Cable routing on the P1 is the legacy state-of-the-art created by Cervelo. It’s the best in the industry. No removable cable stops. The cable housing stops at the frame inlet to save weight. Since the cable stop is built into the frame your shifting and braking will feel responsive, there is no mushy feel from a lose cable stop.

Welds on the aluminum frame are nicely done and left un-ground. Previous aluminum frame manufacturers ground the aluminum weld beads smooth. Grinding the weld bead smooth likely weakens the joint by heating the material and removing strength and structural integrity from the joint. With the Cervelo welds what you see is what you get: A nicely done, workman like joint that will last thousands and thousands of miles.

Like all Cervelo frames the P1 has a lifetime warranty you will probably never have to use.

The seat post binder bolt is a simple and robust affair that uses a standard bolt and goes together easily with a 5mm Allen wrench. This is a durable design well suited for flight case disassembly. The binder bolt threads into a separate and robust anodized collar. This entire assembly can be easily and inexpensively replaced if abused by a ham-fisted mechanic.

Cervelo uses an aluminum aerodynamic seatpost with it reversible geometry seatpost head to achieve a wide range of effective seat tube angles.

A key feature to the P1’s nice ride quality is the seatstay configuration. The seatstays join the seat tube of the frame well below the top tube. This design achieves two desirable affects: It helps divert the flow of road shock energy coming from the rear wheel and it reduces the surface area of the rear triangle making it stiffer. This is an elegant engineering cue that improves stiffness and ride comfort at the same time. This design may also contribute to great rear brake performance on the Cervelo P1.

Cervelo uses a San Marco Ponza Trilon triathlon specific saddle for the original parts spec and this is a respectable saddle. The nose is wide and generously padded for riding in the aero position. Few riders will need to look elsewhere to achieve good saddle comfort in the aero position. We like the Ponza even for long rides.

Cervelo P1 2009

Rear brake mounting on the P1 is entirely conventional. The rear dropouts are Cervelo’s rear-facing, horizontal dropouts that provide good rear tire proximity to the aero cut-out seat tube with a wide variety of tire sizes and with the new generation of wider aerodynamic race wheels. This is a versatile rear end design with no aerodynamic compromises. Cervelo has started masking off the dropouts so there is a nice, finished look to the rear wheel mounts. On previous versions the dropouts were painted and the paint would flake off when the quick release was tightened. The new version looks much cleaner.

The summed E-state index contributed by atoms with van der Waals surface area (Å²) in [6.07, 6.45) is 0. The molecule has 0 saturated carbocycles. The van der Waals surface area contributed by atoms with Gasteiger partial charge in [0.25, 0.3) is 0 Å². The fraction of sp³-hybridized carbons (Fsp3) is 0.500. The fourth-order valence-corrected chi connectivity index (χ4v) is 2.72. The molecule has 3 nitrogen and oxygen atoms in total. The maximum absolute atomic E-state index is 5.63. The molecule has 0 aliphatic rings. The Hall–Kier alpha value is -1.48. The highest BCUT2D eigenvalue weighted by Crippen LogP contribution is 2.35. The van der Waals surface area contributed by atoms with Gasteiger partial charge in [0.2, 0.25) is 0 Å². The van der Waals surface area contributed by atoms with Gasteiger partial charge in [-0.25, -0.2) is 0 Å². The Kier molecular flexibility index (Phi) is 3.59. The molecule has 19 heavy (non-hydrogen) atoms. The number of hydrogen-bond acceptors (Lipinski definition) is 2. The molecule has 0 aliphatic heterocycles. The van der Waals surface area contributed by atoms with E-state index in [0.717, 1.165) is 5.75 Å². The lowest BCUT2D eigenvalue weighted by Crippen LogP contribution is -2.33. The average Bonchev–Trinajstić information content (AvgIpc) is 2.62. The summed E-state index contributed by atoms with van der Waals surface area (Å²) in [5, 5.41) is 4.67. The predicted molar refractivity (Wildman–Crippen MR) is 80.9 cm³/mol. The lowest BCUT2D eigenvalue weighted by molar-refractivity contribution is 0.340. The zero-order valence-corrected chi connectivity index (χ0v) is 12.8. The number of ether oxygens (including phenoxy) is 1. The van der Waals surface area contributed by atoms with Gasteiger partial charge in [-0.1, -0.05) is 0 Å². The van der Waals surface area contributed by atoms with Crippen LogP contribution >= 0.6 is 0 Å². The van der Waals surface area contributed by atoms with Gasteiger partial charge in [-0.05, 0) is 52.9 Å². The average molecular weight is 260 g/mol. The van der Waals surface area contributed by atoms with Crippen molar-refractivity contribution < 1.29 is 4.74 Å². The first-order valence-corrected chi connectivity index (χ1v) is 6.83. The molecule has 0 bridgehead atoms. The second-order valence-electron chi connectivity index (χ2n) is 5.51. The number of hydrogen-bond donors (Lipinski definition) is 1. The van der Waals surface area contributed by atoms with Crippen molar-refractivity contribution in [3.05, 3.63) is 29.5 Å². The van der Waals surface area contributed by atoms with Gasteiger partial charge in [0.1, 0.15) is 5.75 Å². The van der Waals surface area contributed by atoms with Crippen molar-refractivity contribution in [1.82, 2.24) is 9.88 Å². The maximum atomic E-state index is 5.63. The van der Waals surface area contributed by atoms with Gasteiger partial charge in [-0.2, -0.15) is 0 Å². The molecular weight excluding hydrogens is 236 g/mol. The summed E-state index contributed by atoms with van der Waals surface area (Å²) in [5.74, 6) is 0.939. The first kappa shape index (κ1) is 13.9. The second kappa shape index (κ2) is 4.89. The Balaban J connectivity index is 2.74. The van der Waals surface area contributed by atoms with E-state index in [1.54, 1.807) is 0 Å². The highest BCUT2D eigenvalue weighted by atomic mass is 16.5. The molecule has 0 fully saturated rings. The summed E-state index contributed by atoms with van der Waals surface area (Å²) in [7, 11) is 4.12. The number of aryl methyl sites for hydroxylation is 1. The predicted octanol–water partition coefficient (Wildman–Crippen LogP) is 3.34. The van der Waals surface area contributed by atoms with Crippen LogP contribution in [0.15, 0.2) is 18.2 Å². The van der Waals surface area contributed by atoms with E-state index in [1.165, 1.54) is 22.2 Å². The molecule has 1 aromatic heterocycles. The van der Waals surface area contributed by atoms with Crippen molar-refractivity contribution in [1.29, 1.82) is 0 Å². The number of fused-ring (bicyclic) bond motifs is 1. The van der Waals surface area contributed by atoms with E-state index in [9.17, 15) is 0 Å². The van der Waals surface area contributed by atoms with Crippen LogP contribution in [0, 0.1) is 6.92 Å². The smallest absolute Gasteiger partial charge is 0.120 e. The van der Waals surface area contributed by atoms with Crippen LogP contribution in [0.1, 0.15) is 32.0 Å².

Cervelo P1 2009

The remaining components on the P1 include the FSA Gossamer crankset with a 110mm B.C.D. (Bolt Circle Diameter) using a 50 tooth large ring and a 34 tooth small ring. This is a great gear range that gives you a top end gear of 122.7 gear inches which moves the bike 32.1 feet across the ground for every revolution of the cranks in the biggest gear. By contrast, a traditional road bike large gear of 53/12 would only provide 119.2 gear inches with a total development of 31.1 feet of development (distance covered by one crank revolution). In short, the 50/34 is plenty of gear for a high top speed but a nice, low gear for easy climbing. The 34/23 low gear provides a 38.2 inch gear that travels 12.7 feet every time you turn the pedals. Contrast that with a typical 39/23 that travels 18.0 feet for every pedal revolution. Simply put, less travel is better at the low end but more travel is better at the high end. The compact cranks achieve both agendas while reducing weight and improving shift quality. It is a 100% win-win component specification.

Even flat landers will like this gearing selection since it likely gets them out of the middle of their cogset when cruising at race pace on flat terrain.

If the logic of compact cranks is still lost on you swapping this out for the heavier, less versatile, older 130mm bolt pattern crank is easy- it splines onto the same bottom bracket.

Wheels on the P1 are the newest version of the Shimano WH-R500 with black, bladed aerodynamic spokes, 20 radially laced aero spokes in front, 24 aero spokes laced cross 2 for extra strength in the back. We still don’t like the Vittoria Rubino Pro Slick tires that come stock, so wear them out and replace them with a nicer Vittoria tire or some Continentals.

The wheels themselves have a nicely machined brake track for good wet weather stopping.

Cervelo P1 2009

For many people who buy the P1 this will be their very first racing bike. There is no better place to start- the ride quality is superb. Forget the stereotypes about aluminum riding rough, this bike is comfortable enough for long distance triathlons when equipped with 23 millimeter tires, it is even more comfortable with race wheels. Handling is well scripted and the bike follows instructions without pushback- it will do what you tell it. You get the same excellent fit and geometry in Cervelo’s higher end carbon fiber P2 at 30% lower cost. Simply put, there isn’t a 30% difference in performance between the bikes.

There are a number of offerings in the entry price, sub- $2000 price category among triathlon bikes. While most of them are solid bikes, none offer the lineage, evolution, technology, sophistication and refined internal frame features or aerodynamic benefits of the P1. Below $2000 the P1 is a lethal category killer.

 

© Tom Demerly, Bikesport Inc.